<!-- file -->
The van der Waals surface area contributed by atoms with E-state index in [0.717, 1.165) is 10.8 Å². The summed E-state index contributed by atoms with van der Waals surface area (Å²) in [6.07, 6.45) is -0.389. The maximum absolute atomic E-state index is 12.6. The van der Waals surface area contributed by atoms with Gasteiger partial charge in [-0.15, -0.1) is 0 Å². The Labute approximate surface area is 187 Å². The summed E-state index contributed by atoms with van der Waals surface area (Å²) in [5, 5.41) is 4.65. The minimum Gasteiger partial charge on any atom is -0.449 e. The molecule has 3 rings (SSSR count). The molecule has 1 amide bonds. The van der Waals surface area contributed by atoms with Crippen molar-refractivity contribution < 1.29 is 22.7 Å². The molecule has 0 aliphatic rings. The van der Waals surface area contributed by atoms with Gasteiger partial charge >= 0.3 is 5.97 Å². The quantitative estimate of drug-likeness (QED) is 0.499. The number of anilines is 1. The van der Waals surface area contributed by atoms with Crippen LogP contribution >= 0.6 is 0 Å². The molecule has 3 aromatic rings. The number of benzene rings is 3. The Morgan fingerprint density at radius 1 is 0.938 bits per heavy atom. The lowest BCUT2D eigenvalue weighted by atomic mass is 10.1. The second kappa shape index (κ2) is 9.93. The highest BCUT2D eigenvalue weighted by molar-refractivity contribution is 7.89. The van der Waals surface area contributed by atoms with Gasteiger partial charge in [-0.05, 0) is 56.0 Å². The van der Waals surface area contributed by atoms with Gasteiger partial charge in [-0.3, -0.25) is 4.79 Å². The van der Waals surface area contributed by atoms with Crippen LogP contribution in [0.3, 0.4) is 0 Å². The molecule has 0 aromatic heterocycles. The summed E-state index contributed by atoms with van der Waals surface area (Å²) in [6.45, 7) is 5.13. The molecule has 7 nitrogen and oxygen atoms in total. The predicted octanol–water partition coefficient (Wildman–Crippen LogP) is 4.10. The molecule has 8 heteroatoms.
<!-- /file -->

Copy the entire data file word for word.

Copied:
The van der Waals surface area contributed by atoms with E-state index in [0.717, 1.165) is 10.8 Å². The summed E-state index contributed by atoms with van der Waals surface area (Å²) in [6.07, 6.45) is -0.389. The maximum absolute atomic E-state index is 12.6. The van der Waals surface area contributed by atoms with Gasteiger partial charge in [-0.15, -0.1) is 0 Å². The Labute approximate surface area is 187 Å². The summed E-state index contributed by atoms with van der Waals surface area (Å²) in [5, 5.41) is 4.65. The minimum Gasteiger partial charge on any atom is -0.449 e. The molecule has 3 rings (SSSR count). The molecule has 1 amide bonds. The van der Waals surface area contributed by atoms with Crippen molar-refractivity contribution < 1.29 is 22.7 Å². The molecule has 0 aliphatic rings. The van der Waals surface area contributed by atoms with Gasteiger partial charge >= 0.3 is 5.97 Å². The quantitative estimate of drug-likeness (QED) is 0.499. The number of anilines is 1. The van der Waals surface area contributed by atoms with Crippen LogP contribution >= 0.6 is 0 Å². The molecule has 3 aromatic rings. The number of benzene rings is 3. The Morgan fingerprint density at radius 1 is 0.938 bits per heavy atom. The lowest BCUT2D eigenvalue weighted by atomic mass is 10.1. The second kappa shape index (κ2) is 9.93. The highest BCUT2D eigenvalue weighted by molar-refractivity contribution is 7.89. The van der Waals surface area contributed by atoms with Gasteiger partial charge in [-0.05, 0) is 56.0 Å². The van der Waals surface area contributed by atoms with Gasteiger partial charge in [-0.3, -0.25) is 4.79 Å². The van der Waals surface area contributed by atoms with Crippen LogP contribution in [0.3, 0.4) is 0 Å². The molecule has 0 aromatic heterocycles. The summed E-state index contributed by atoms with van der Waals surface area (Å²) in [6.45, 7) is 5.13. The molecule has 7 nitrogen and oxygen atoms in total. The predicted octanol–water partition coefficient (Wildman–Crippen LogP) is 4.10. The molecule has 8 heteroatoms.